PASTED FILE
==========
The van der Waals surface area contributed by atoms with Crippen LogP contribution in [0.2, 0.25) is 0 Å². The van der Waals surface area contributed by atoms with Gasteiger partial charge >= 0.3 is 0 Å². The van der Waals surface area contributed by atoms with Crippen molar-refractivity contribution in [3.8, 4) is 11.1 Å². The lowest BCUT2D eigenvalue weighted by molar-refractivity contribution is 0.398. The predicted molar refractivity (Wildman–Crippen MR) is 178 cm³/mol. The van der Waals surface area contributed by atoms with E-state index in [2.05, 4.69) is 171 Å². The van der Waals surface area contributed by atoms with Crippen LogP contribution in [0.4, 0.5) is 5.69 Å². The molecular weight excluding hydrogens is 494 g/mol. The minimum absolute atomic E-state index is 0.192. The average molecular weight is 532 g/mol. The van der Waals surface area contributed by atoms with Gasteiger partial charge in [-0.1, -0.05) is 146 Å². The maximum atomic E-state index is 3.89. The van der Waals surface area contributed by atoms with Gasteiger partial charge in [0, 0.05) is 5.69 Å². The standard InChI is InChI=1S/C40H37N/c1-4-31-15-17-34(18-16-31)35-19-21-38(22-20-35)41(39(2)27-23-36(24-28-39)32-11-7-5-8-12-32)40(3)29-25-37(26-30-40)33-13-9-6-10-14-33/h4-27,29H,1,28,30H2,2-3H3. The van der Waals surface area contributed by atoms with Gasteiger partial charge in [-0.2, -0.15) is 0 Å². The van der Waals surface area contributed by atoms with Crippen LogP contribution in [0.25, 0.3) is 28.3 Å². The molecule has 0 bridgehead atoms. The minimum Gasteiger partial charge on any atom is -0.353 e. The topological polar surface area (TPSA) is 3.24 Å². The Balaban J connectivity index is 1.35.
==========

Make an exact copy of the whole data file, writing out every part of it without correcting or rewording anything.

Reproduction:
The van der Waals surface area contributed by atoms with Crippen LogP contribution in [0.2, 0.25) is 0 Å². The van der Waals surface area contributed by atoms with Gasteiger partial charge >= 0.3 is 0 Å². The van der Waals surface area contributed by atoms with Crippen molar-refractivity contribution in [3.8, 4) is 11.1 Å². The lowest BCUT2D eigenvalue weighted by molar-refractivity contribution is 0.398. The predicted molar refractivity (Wildman–Crippen MR) is 178 cm³/mol. The van der Waals surface area contributed by atoms with E-state index in [2.05, 4.69) is 171 Å². The van der Waals surface area contributed by atoms with Crippen LogP contribution in [0.4, 0.5) is 5.69 Å². The molecular weight excluding hydrogens is 494 g/mol. The minimum absolute atomic E-state index is 0.192. The average molecular weight is 532 g/mol. The van der Waals surface area contributed by atoms with Gasteiger partial charge in [-0.1, -0.05) is 146 Å². The maximum atomic E-state index is 3.89. The van der Waals surface area contributed by atoms with Gasteiger partial charge in [0, 0.05) is 5.69 Å². The standard InChI is InChI=1S/C40H37N/c1-4-31-15-17-34(18-16-31)35-19-21-38(22-20-35)41(39(2)27-23-36(24-28-39)32-11-7-5-8-12-32)40(3)29-25-37(26-30-40)33-13-9-6-10-14-33/h4-27,29H,1,28,30H2,2-3H3. The van der Waals surface area contributed by atoms with Gasteiger partial charge in [-0.2, -0.15) is 0 Å². The van der Waals surface area contributed by atoms with Crippen LogP contribution in [0.25, 0.3) is 28.3 Å². The molecule has 0 bridgehead atoms. The minimum Gasteiger partial charge on any atom is -0.353 e. The topological polar surface area (TPSA) is 3.24 Å². The Balaban J connectivity index is 1.35.